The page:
Before the onset of professional policing, something often overlooked, is the close relationship, which once existed between the local church and the delivery of law and order. Parish constables, sometimes referred to as petty constables, were supervised not only by justices, but also by church wardens. Like parish constables, they were locally appointed and oversaw the upkeep of the church fabric and property.
The parish was the smallest unit of local government in the country. Every parish was centred on an Anglican church and, after the Reformation, was responsible for administering civil and religious government at a local level.
Many parishes developed a Vestry; a small body of village officials, answerable only to the bishop and the local justices, and responsible for the ecclesiastical and secular well being of the parish they served.
Originally established in the Middle Ages for the management of ecclesiastical affairs only, many Vestries gradually took on more secular responsibilities, including overseeing law and order. For example, the Driffield Vestry minutes for 21 September 1842, tell us that on this date, 15 parishioners were nominated to serve as constables in Great Driffield. Contrary to popular belief, not all constables were decrepit and old, but the quality from parish to parish was variable
As the parish constable was appointed by the parish, the records of his office and duties were kept in the parish chest. A visit to your local church may well uncover a wealth of information about how your local community was policed in bygone years. 17th Century records, maintained in the Milton Keynes Reference Library for the County of Buckinghamshire, describe how parish constables reported large numbers of offenders for not attending church. Non-attendance of four weeks could result in a fine of £20.00, an enormous sum given that the average labourer earned only £8.00 per annum. Consequently, significant numbers of parishioners, unable to pay, were jailed.
Although unpaid, being a parish constable was a dangerous office to hold, as is evidenced by the case of Peter Jerome, from Woodham Mortimer, Essex in the early 19th century. Jerome attacked a parish constable with his knife, wounding the officer. Brought before the justices at Chelmsford, he received a fine of six shillings and eight pence. The number of parish constables who were killed whilst on duty, is unknown.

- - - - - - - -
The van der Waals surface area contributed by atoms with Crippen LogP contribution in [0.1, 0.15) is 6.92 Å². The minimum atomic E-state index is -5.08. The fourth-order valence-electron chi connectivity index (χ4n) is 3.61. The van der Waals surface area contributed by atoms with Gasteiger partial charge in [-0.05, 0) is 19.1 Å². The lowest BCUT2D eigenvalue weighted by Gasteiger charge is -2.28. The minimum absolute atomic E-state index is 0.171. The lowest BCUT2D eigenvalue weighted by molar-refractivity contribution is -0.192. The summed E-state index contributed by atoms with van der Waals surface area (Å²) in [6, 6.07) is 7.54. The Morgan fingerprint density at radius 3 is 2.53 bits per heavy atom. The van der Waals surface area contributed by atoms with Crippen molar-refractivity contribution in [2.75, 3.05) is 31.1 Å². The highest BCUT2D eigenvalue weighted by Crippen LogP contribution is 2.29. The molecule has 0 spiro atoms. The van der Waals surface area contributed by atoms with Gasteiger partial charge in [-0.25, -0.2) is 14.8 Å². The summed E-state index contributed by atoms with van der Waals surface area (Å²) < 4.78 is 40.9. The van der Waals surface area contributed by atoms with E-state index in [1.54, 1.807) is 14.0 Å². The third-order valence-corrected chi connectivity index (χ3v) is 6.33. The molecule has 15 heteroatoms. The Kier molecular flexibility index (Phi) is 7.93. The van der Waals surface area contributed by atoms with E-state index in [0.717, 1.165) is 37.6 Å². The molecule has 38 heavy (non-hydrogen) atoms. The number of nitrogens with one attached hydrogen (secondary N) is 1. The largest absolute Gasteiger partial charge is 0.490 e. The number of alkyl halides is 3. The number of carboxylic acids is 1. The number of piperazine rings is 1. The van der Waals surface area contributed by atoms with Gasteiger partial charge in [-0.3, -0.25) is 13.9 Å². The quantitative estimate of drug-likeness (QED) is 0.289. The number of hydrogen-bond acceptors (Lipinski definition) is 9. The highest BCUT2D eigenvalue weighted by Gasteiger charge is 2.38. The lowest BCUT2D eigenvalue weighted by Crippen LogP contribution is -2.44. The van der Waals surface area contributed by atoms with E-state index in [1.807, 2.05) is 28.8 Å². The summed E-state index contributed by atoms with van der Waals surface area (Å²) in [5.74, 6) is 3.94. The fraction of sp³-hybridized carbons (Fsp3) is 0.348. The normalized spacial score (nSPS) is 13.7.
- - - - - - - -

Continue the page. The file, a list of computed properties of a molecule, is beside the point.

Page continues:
Two individuals who met this fate whilst undertaking duties as parish constable were Thomas Bett Gell and James Beech. Parish Constable Gell (Hemingby, Lincolnshire), died on 15 October 1876, aged 53 years. Having attended the home of a woman who was being attacked by her son in the late evening of 14 October, Thomas Gell was repeatedly beaten about the head with a rail by the man. He received severe head injuries and died early the next morning.
James Beech was killed on 5 May 1843, stabbed to death whilst attempting to arrest poachers in his Parish of Chesterton, Cambridgeshire. Parish constables lived in turbulent times. They were often held in low esteem, resented by many sections of the populous, risks to life and limb would be ever present. Many times, individuals appointed as parish constables, refused to take up their appointments; preferring prison to the risks involved in policing their community.
As most parish constables did not wear uniform, normally their only identifiable feature was the staff or truncheon they carried. Ranging in size from 30 centimetres to nearly a metre long, they were often engraved or richly decorated. Carried as a notional badge of office, truncheons provided little defence when up against a gun or a sword. Having said this, before the creation of the modern police service, many constables and watchmen equipped themselves with whatever effective weapon was to hand. A lasting legacy to the parish constable can sometimes be found adorning a wall in parish churches, testament to the close affinity between the church and local law enforcement.
Parish constables also played a role in public health during outbreaks of plague. The handbook of the duties and responsibilities of the parish officer, The Compleat Parish Officer, published anonymously in 1734, records:
‘Constables may command and oblige Persons infected with the plague to keep within their houses; and if after such command, they wilfully go abroad, having any infectious Sores upon them, it is felony; and if they have no Sores, they may be bound to Good Behaviour, and punished as Vagabonds, by whipping, etc.’
Some parish constables covered the area, known as the Close, which surrounded many cathedrals. The Close, an enclosed precinct, which housed buildings associated with the cathedral, fell under the jurisdiction of the Dean and Chapter. Officers appointed by them are the predecessors of today’s cathedral constables.
Today, there are five cathedrals which appoint constables (Liverpool, Hereford, Chester, Canterbury and York Minster), although they are not attested as such. But in the past, many cathedrals appointed constables, including, Westminster Abbey, Ripon and Salisbury, to name but a few. These appointments were not created under legislation but at Common Law. It may well be possible, under Common Law, for the Dean and Chapter of any Anglican cathedral, to appoint sworn constables. Who knows, perhaps in the future cathedral constables may be attested once more.